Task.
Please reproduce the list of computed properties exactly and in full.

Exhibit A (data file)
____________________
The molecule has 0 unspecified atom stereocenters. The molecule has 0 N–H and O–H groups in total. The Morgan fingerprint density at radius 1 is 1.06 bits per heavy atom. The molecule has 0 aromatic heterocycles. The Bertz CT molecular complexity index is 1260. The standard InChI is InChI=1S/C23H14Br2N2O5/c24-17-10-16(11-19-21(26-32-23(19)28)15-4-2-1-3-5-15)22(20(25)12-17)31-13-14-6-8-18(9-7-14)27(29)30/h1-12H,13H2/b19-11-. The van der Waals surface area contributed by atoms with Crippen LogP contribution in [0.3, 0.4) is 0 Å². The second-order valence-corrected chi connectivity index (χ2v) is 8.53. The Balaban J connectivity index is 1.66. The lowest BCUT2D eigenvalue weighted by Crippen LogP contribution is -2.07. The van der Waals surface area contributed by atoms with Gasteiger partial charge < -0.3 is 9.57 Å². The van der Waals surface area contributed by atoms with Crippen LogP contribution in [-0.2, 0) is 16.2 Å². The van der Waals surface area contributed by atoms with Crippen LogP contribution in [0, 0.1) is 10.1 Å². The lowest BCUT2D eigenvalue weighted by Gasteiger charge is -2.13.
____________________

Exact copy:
The molecule has 0 unspecified atom stereocenters. The molecule has 0 N–H and O–H groups in total. The Morgan fingerprint density at radius 1 is 1.06 bits per heavy atom. The molecule has 0 aromatic heterocycles. The Bertz CT molecular complexity index is 1260. The standard InChI is InChI=1S/C23H14Br2N2O5/c24-17-10-16(11-19-21(26-32-23(19)28)15-4-2-1-3-5-15)22(20(25)12-17)31-13-14-6-8-18(9-7-14)27(29)30/h1-12H,13H2/b19-11-. The van der Waals surface area contributed by atoms with Crippen LogP contribution in [0.3, 0.4) is 0 Å². The second-order valence-corrected chi connectivity index (χ2v) is 8.53. The Balaban J connectivity index is 1.66. The lowest BCUT2D eigenvalue weighted by Crippen LogP contribution is -2.07. The van der Waals surface area contributed by atoms with Gasteiger partial charge < -0.3 is 9.57 Å². The van der Waals surface area contributed by atoms with Crippen LogP contribution in [-0.2, 0) is 16.2 Å². The van der Waals surface area contributed by atoms with Crippen LogP contribution in [0, 0.1) is 10.1 Å². The lowest BCUT2D eigenvalue weighted by Gasteiger charge is -2.13.